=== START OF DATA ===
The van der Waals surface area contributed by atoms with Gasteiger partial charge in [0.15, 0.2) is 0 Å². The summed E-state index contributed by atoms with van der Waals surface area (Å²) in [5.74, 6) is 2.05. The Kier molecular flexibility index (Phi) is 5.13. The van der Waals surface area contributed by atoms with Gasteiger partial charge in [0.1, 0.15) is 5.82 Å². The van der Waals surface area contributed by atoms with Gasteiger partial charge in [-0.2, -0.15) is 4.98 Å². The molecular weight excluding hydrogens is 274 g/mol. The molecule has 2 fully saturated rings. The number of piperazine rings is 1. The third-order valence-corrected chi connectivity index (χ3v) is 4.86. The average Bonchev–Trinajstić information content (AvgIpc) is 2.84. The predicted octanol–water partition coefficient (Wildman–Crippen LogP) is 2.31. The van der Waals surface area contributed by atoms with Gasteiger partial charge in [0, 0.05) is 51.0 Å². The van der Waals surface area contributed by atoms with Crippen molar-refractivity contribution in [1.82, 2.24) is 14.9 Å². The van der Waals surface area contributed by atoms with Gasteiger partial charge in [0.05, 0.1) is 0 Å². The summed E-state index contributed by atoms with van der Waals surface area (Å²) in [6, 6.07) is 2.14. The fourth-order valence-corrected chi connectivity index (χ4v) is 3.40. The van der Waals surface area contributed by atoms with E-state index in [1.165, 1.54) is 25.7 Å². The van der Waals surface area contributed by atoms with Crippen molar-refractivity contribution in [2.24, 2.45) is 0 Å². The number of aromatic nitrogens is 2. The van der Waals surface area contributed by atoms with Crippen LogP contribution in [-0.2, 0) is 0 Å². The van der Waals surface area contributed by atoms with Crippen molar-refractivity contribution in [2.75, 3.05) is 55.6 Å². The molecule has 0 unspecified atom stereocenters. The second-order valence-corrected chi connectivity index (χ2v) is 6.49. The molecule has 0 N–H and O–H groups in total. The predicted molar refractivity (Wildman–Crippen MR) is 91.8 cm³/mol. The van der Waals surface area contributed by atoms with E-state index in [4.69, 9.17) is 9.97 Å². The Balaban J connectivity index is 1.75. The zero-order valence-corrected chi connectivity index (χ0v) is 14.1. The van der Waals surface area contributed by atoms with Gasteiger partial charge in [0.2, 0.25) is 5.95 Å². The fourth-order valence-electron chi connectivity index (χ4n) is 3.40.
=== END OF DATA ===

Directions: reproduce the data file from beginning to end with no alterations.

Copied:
The van der Waals surface area contributed by atoms with Gasteiger partial charge in [0.15, 0.2) is 0 Å². The summed E-state index contributed by atoms with van der Waals surface area (Å²) in [5.74, 6) is 2.05. The Kier molecular flexibility index (Phi) is 5.13. The van der Waals surface area contributed by atoms with Gasteiger partial charge in [0.1, 0.15) is 5.82 Å². The van der Waals surface area contributed by atoms with Gasteiger partial charge in [-0.2, -0.15) is 4.98 Å². The molecular weight excluding hydrogens is 274 g/mol. The molecule has 2 fully saturated rings. The number of piperazine rings is 1. The third-order valence-corrected chi connectivity index (χ3v) is 4.86. The average Bonchev–Trinajstić information content (AvgIpc) is 2.84. The predicted octanol–water partition coefficient (Wildman–Crippen LogP) is 2.31. The van der Waals surface area contributed by atoms with Gasteiger partial charge in [0, 0.05) is 51.0 Å². The van der Waals surface area contributed by atoms with Crippen molar-refractivity contribution in [1.82, 2.24) is 14.9 Å². The van der Waals surface area contributed by atoms with Gasteiger partial charge in [0.05, 0.1) is 0 Å². The summed E-state index contributed by atoms with van der Waals surface area (Å²) in [6, 6.07) is 2.14. The fourth-order valence-corrected chi connectivity index (χ4v) is 3.40. The van der Waals surface area contributed by atoms with E-state index in [1.165, 1.54) is 25.7 Å². The van der Waals surface area contributed by atoms with Crippen molar-refractivity contribution in [2.24, 2.45) is 0 Å². The number of aromatic nitrogens is 2. The van der Waals surface area contributed by atoms with Crippen LogP contribution in [-0.2, 0) is 0 Å². The van der Waals surface area contributed by atoms with Crippen molar-refractivity contribution in [2.75, 3.05) is 55.6 Å². The molecule has 0 unspecified atom stereocenters. The second-order valence-corrected chi connectivity index (χ2v) is 6.49. The molecule has 0 N–H and O–H groups in total. The predicted molar refractivity (Wildman–Crippen MR) is 91.8 cm³/mol. The van der Waals surface area contributed by atoms with E-state index in [4.69, 9.17) is 9.97 Å². The Balaban J connectivity index is 1.75. The zero-order valence-corrected chi connectivity index (χ0v) is 14.1. The van der Waals surface area contributed by atoms with Gasteiger partial charge in [0.2, 0.25) is 5.95 Å². The fourth-order valence-electron chi connectivity index (χ4n) is 3.40.